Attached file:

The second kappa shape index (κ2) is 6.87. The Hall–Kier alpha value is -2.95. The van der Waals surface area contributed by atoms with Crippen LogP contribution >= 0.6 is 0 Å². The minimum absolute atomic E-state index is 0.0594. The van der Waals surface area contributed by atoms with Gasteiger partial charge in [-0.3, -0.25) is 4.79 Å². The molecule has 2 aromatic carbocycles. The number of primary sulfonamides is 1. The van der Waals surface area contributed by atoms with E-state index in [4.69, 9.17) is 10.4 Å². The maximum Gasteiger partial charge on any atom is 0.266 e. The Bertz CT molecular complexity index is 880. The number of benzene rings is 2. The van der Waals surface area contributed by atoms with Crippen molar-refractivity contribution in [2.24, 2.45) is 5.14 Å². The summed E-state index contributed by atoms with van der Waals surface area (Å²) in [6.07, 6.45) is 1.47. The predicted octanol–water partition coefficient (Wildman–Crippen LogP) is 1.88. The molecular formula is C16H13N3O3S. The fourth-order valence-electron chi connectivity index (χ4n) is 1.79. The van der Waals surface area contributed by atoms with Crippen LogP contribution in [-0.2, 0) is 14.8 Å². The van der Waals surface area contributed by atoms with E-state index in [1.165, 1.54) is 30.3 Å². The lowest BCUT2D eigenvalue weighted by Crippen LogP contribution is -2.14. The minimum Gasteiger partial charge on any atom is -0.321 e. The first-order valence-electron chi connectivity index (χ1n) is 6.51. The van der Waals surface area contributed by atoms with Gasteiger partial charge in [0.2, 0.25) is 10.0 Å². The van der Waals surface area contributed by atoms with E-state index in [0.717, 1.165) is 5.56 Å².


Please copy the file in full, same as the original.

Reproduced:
The second kappa shape index (κ2) is 6.87. The Hall–Kier alpha value is -2.95. The van der Waals surface area contributed by atoms with Crippen LogP contribution >= 0.6 is 0 Å². The minimum absolute atomic E-state index is 0.0594. The van der Waals surface area contributed by atoms with Gasteiger partial charge in [-0.3, -0.25) is 4.79 Å². The molecule has 2 aromatic carbocycles. The number of primary sulfonamides is 1. The van der Waals surface area contributed by atoms with E-state index in [4.69, 9.17) is 10.4 Å². The maximum Gasteiger partial charge on any atom is 0.266 e. The Bertz CT molecular complexity index is 880. The number of benzene rings is 2. The van der Waals surface area contributed by atoms with Crippen molar-refractivity contribution in [2.24, 2.45) is 5.14 Å². The summed E-state index contributed by atoms with van der Waals surface area (Å²) in [6.07, 6.45) is 1.47. The predicted octanol–water partition coefficient (Wildman–Crippen LogP) is 1.88. The molecular formula is C16H13N3O3S. The fourth-order valence-electron chi connectivity index (χ4n) is 1.79. The van der Waals surface area contributed by atoms with Crippen LogP contribution in [-0.2, 0) is 14.8 Å². The van der Waals surface area contributed by atoms with E-state index in [1.165, 1.54) is 30.3 Å². The lowest BCUT2D eigenvalue weighted by Crippen LogP contribution is -2.14. The minimum Gasteiger partial charge on any atom is -0.321 e. The first-order valence-electron chi connectivity index (χ1n) is 6.51. The van der Waals surface area contributed by atoms with Gasteiger partial charge in [0.2, 0.25) is 10.0 Å². The van der Waals surface area contributed by atoms with E-state index in [0.717, 1.165) is 5.56 Å².